The materials logging & tracking processes, especially for government agencies, can be quite arduous. Getting all of the submittals, tickets, off-site inspection approvals, etc. completed is a huge part of any RE crew’s duties. You need to establish a system within your crew that is efficient & effective. Having multiple people, including yourself, who are well-versed & active in tracking & monitoring the documentation only strengthens your team.

Getting concrete tickets logged-in? That’s an easy task. Logging & tracking all of the test results, off-site approval, QA/QC-type documentation? Now that’s a chore! It’s your job to make sure that the paper is flowing properly.

Here’s my advice: Stay active. Keep yourself engaged with the process. Ask questions of the people who are assigned to keep track of this information. Have systems in-place that allow for multiple crew members to know & understand how the documents are to be managed, filed, logged & monitored.

 

6. Review Client / Agency Checklists, Specifications & Forms

It’s hard for me to write this section as a generic, one-size-fits-all paragraph since we all work for different clients (public & private) or government agencies that each have different requirements. But, just so we can frame this topic, let’s focus on work elements that we all typically get involved with, like pavements, structures, lighting & utilities.

Here’s my tip: Seek out as many agency resources as you can OTHER THAN THE ONE YOU ARE WORKING FOR and try to adapt it to your management system.

What do I mean?

The majority of projects that I’ve worked on deal with transportation facilities. For the most part, the Resident Engineer has similar functions & responsibilities no matter who the agency is. Take advantage of all of the documents that the “other” agencies have published and apply them as you can.

IDOT publishes checklists, manuals & guide books on virtually every conceivable roadway installation possible. Grab them. Print them. Read them. Apply them to your project.

Don’t be afraid to challenge yourself to find some other, alternate resources. Just because I’m building a project for the Illinois DOT doesn’t mean that I can’t seek out inspection methods in, say, Iowa, right? Although each state might have it’s own requirements, it doesn’t mean that you can’t apply something that they do to how you carry out your duties.

Expand your knowledge base. Find out how other agencies operate. Apply the nuances that you like to your own work.

And when is the best time to review a construction checklist? My answer: ANYTIME!!!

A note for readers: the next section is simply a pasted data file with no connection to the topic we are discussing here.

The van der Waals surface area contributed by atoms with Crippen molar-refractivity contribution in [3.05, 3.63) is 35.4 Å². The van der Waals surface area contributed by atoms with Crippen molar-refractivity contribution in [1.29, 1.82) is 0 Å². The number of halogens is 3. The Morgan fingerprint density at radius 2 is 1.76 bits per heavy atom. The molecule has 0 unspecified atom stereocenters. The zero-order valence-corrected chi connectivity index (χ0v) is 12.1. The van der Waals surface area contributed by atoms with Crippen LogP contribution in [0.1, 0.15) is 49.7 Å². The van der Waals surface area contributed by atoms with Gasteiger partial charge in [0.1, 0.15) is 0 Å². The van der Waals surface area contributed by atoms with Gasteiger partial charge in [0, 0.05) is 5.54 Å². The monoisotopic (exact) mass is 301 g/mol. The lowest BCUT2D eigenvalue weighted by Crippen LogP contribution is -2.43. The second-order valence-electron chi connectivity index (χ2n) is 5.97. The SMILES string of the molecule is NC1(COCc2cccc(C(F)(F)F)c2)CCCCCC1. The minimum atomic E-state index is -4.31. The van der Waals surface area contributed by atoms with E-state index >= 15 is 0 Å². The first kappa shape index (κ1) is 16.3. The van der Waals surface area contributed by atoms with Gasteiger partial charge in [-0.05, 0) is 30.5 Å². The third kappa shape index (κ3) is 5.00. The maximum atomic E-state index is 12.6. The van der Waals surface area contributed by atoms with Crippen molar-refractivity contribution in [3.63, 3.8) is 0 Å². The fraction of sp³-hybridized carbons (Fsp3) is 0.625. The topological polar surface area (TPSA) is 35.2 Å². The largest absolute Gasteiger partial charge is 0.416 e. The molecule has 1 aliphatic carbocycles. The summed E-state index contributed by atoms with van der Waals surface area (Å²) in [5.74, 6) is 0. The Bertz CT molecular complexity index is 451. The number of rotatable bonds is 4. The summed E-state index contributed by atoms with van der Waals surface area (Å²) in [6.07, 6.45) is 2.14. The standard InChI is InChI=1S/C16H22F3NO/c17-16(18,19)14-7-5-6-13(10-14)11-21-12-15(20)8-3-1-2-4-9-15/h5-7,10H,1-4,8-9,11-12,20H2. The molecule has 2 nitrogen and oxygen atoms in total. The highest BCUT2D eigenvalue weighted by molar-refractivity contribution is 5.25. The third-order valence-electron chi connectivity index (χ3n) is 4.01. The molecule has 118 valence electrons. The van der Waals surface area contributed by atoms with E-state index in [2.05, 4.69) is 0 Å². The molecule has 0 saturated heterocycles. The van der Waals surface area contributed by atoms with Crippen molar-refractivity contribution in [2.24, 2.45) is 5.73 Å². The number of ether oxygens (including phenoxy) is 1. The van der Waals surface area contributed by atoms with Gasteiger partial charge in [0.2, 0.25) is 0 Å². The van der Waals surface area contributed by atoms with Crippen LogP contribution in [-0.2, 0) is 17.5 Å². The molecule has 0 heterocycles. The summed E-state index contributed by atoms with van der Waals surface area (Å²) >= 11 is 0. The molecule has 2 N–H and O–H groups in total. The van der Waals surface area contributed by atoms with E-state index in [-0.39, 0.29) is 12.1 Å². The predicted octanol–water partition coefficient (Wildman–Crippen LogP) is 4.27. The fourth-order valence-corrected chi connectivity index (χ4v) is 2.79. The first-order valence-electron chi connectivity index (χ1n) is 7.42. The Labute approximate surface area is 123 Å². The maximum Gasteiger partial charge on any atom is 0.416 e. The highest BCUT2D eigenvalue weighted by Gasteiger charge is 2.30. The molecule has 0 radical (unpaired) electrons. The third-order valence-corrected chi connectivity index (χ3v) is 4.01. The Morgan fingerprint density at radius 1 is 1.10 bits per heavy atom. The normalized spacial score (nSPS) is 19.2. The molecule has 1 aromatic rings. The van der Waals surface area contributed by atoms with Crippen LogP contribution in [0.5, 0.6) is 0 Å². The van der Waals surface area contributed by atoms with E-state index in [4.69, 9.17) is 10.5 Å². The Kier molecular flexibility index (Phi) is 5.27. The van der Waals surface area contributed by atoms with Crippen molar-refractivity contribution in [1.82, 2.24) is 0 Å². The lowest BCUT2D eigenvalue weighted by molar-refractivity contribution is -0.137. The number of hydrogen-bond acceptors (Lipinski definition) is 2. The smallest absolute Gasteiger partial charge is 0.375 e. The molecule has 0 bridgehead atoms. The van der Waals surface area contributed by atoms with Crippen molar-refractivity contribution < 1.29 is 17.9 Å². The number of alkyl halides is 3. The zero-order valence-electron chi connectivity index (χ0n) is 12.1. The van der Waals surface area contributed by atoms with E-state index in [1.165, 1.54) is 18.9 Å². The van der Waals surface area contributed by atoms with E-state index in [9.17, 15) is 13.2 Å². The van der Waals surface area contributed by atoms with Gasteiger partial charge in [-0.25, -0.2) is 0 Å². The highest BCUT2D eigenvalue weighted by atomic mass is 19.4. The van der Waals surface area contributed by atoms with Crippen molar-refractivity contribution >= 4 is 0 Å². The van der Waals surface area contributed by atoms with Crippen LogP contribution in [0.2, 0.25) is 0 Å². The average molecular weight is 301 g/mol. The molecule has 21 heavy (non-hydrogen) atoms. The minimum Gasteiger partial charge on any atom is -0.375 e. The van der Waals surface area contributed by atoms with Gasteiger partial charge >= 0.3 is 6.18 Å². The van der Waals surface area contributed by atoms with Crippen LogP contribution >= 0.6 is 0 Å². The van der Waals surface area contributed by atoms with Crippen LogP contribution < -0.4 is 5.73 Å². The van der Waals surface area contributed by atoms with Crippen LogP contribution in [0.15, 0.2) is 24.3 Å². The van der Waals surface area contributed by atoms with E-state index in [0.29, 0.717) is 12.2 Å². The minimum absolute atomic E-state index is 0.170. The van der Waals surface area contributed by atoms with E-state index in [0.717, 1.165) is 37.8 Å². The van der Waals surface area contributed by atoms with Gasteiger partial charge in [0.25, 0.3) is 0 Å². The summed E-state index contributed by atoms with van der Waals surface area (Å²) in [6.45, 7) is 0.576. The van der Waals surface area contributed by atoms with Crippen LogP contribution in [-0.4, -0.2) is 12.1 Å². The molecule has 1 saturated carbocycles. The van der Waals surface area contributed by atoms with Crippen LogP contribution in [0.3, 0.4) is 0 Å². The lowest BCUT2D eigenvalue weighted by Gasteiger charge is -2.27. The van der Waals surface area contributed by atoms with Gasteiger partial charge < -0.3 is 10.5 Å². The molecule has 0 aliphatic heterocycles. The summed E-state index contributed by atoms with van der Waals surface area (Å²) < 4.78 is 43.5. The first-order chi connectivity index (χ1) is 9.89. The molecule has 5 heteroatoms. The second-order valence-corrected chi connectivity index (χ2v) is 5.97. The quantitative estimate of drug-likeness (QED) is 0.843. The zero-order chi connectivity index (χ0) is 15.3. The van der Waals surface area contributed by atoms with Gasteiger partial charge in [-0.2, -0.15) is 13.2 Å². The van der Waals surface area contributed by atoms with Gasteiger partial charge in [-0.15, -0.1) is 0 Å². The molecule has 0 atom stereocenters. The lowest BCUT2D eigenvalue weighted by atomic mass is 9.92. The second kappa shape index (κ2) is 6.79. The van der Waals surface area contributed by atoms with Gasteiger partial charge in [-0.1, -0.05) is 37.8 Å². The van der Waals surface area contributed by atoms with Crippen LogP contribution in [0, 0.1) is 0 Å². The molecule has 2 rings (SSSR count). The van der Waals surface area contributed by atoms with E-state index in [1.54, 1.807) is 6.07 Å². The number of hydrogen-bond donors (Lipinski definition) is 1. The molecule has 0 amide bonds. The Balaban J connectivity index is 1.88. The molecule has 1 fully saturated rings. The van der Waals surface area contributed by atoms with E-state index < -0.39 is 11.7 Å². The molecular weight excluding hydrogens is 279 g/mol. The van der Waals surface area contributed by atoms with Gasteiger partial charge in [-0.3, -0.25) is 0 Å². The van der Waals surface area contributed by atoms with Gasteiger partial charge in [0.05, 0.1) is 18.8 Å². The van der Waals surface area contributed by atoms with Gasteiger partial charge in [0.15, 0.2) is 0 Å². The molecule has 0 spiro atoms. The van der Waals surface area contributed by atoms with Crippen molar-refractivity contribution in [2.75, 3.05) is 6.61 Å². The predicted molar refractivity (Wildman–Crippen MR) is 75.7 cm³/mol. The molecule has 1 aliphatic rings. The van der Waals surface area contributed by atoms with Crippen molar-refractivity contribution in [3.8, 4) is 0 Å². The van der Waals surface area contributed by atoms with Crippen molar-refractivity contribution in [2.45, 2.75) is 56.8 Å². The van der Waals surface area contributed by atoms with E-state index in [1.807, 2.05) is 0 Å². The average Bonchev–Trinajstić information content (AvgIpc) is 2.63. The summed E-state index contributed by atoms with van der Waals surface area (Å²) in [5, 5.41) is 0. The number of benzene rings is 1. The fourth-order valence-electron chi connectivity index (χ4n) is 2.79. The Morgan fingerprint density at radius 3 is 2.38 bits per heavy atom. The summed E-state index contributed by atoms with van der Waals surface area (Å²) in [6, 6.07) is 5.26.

I can hear you now: “Bob, I’m not going to be installing any sewer for months. We’ve got traffic staging coming up, we’ll have to get the existing pavements removed. I’ll look at the construction inspector’s checklists later….”

My ears are turning red just reading that..!!! You won’t be working on my crew if that’s how you think…

Do you want a motivator? Ask yourself this question: How much time have you wasted in the last month hunched over your phone? Be honest with yourself. Could you have used some of that time to increase your knowledge base? To plan for this construction season’s work? Have you extended your skill set? Or have you pissed away those hours on YouTube and FaceBook…..?

You don’t have to answer that. Plead the 5th. I try not to ask questions that I don’t already know the answer to….

Look – YOU need to get this job setup NOW! Not in 2 months. You need to be looking ahead. You need to be thinking about the work that won’t occur for months. Start planning. Review. Prepare. Train.

Reviewing checklists, or construction forms that you’ll be using gets you thinking ahead. You will spawn new ideas in your own head during your review. You don’t have to do a detailed read of all of these forms, just scan them & look for “paperwork-type” issues that you need to navigate.

It bears repeating: Get yourself ready NOW.

 

Close-out

If you can get all of these documentation systems set-up and ready to go before the contractor breaks ground, you will be well-ahead of the proverbial curb. I sound like a broken record, but that’s said from experience: Strive to get your paperwork systems established as soon as you can. Cold weather months prior to construction give you a huge opportunity to prepare. Believe me, it will be a load off of your mind allowing you to concentrate on managing the project (not worrying about paperwork systems….).

My next (and final….) article on pre-job setup will have us heading out to the field to get all of our pre-construction documentation done. Once we get our existing conditions documented, we’ll be as ready as we can be for the construction season to commence.